If I Take All the Risks, I Want All the Rewards

by | Jun 28, 2010 | 2 comments

I received this message from a guy who is going through the IEM program at UAB

“Since I began this program, I have been really thinking about my current employment situation and many concerns have been raised. If I view my position as a business and not just as a job, my business is at great risk.

I have a long term contract with one client that is renewed each year. The client is a large manufacturer that is doing well but they are in a struggling industry.  The dynamics of the company are changing to adjust to the economy and I have been trying to see where I fit in. I have recently realized that I’m not a part of those dynamics. I am a supplier of a service that can easily be eliminated or replaced. My position requires a certain level of business acumen but does not necessarily require a unique skill-set. I work a full time schedule and I am bound by the same rules as a full time employee, but I do not share the benefits of the employees.  My position does not allow the time or flexibility to work with any other clients and the plant is located far away from other businesses.  I can only reasonably work with this one client on a given day.

I have become aware that I am the only one that is at risk in this equation and the risk is great.  I am a company of one, with one client and no real agent to look out for my best interests.  I feel that if I’m taking all of the risk, I should receive all of the reward, but here it doesn’t work that way. I enjoy working in this field and I’m not on the verge of quitting my job today, but I feel that change is needed. ”

Sound Familiar? There are probably many people who could read that write-up and say “me too.” My initial response to this message is to congratulate him on being able to honestly assess his situation.  A lot of people are blinded by the “Company of One” thinking and they fool themselves into thinking all is OK. The truth may hurt – but knowing it helps you to look at what you really need to do. So I am suggesting that he has taken a great big step already…..


What is missing to me is some of the bigger questions….. What do you want? Really? Where do you REALLY want to be? Certainly you could improve on your situation and do many things to get more control – but the reality is that it will take work and time —- and if you are not going after what you really want – it is wasted time!!

So here are two things you can do:

First: Figure out where you want to be.

Those questions on CORE/Calling/Career can really get you there. Some people struggle with this – but it is worth it. You do not have to decide what you want to do everyday for the next ten years – but what is it that would  create a passion and a drive to excite you today – and get you through the days that are just yuck! I suggest you already know – but most people have buried it.

Second: Start to connect with people doing what you love – living your dream.
A friend of my tells me you become who you hang with – so look at your crowd. Where do you need to branch out? With who? One way to do this is the reverse interview

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Dale Callahan

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  1. kyle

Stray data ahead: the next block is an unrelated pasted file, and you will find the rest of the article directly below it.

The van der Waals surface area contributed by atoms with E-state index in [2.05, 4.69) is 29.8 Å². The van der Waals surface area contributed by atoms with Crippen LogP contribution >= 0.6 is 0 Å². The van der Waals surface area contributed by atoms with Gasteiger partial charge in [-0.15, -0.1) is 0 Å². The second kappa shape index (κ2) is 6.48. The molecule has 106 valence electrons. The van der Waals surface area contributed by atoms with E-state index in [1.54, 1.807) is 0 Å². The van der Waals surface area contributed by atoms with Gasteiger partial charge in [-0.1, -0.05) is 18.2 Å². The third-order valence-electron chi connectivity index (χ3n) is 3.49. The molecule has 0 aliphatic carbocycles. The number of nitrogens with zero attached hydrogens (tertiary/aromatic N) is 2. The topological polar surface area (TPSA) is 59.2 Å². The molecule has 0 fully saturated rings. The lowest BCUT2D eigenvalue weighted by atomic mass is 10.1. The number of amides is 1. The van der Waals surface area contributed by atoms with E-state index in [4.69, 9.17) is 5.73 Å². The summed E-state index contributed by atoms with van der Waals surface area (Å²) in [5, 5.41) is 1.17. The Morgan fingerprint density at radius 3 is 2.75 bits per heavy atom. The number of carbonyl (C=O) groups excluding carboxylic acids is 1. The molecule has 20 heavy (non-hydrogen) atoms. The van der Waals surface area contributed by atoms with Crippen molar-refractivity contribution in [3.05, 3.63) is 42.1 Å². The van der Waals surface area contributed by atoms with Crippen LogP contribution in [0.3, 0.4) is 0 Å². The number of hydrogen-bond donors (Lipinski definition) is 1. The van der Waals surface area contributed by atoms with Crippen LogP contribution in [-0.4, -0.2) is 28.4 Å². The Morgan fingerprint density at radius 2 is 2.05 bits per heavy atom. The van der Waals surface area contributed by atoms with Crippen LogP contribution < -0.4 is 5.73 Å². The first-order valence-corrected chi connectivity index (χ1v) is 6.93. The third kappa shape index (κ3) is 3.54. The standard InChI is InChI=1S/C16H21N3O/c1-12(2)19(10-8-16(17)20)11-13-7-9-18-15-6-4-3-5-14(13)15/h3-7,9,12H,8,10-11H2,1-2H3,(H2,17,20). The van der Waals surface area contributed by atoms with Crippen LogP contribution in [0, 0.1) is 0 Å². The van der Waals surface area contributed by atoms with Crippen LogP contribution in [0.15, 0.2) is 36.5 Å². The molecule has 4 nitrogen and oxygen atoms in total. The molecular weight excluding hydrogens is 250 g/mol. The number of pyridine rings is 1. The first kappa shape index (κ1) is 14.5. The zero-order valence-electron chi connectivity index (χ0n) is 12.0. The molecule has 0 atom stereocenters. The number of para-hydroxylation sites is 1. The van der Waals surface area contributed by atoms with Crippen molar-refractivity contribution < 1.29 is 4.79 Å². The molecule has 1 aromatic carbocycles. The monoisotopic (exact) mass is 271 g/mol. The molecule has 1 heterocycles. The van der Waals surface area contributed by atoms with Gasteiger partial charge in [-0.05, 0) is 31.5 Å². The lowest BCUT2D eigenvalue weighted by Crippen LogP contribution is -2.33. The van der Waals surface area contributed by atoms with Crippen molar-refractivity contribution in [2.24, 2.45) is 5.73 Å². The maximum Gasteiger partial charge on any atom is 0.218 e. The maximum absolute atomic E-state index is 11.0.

Dale, can you explain more on the topic of people burying their passions?
    “….. create a passion and a drive to excite you today ….. but most people have buried it…..”

  2. Dale


    simply put – we settle. All too often we wonder through life taking what looks like the safe path. You know – that advice we have heard so often — “go to school, get good grades, get a good job with a good company, etc ”

    The problem is this formula never considers what we love to do! Instead, we try to fit what we are passionate about into a job description. Job descriptions are finite – passions are infinite. So while this approach of fitting in might actually work for a few – way too many have decided to bury their passions.

    But it gets worse. Many of us take a job just because it is there when we are looking. Then we become defined by it. Case in point – when I graduated engineering school, I got a job in telecommunications based on a chance meeting at my mailbox. I really never thought about it. It was a “good company.” Years later, without much thought or planning by me, I was defined as a telecommunications expert. And years after that – I still am. But you know what? I could really care less about telecommunications! Sure it is interesting technology – but you will never catch me reading about it in my spare time. You will never catch me exploring some telecommunications topic on a Google search just for enjoyment. In other words – it is not a passion. It never really hit me until one day when I found myself CEO of a wireless telecom company. I woke up and thought I had lost my mind. Why did I agree to do that job? I just floated along into without much thought!

    So what did I do all those years as a telecom expert? I buried my passion. I had a job which was respected by others. I made good money and had a neat sounding titles. Who cares? Certainly not me.

    I see this daily now when I speak and teach. You might think it is just you – but I see that same blank stare of an unfulfilled work life from software developers to CEOs. Instead of driving our careers and our source of income – we just float along the path like a bottle in the sea waiting to find out who will discover us next on some foreign shore.

    The only alternative! Take back the reigns.

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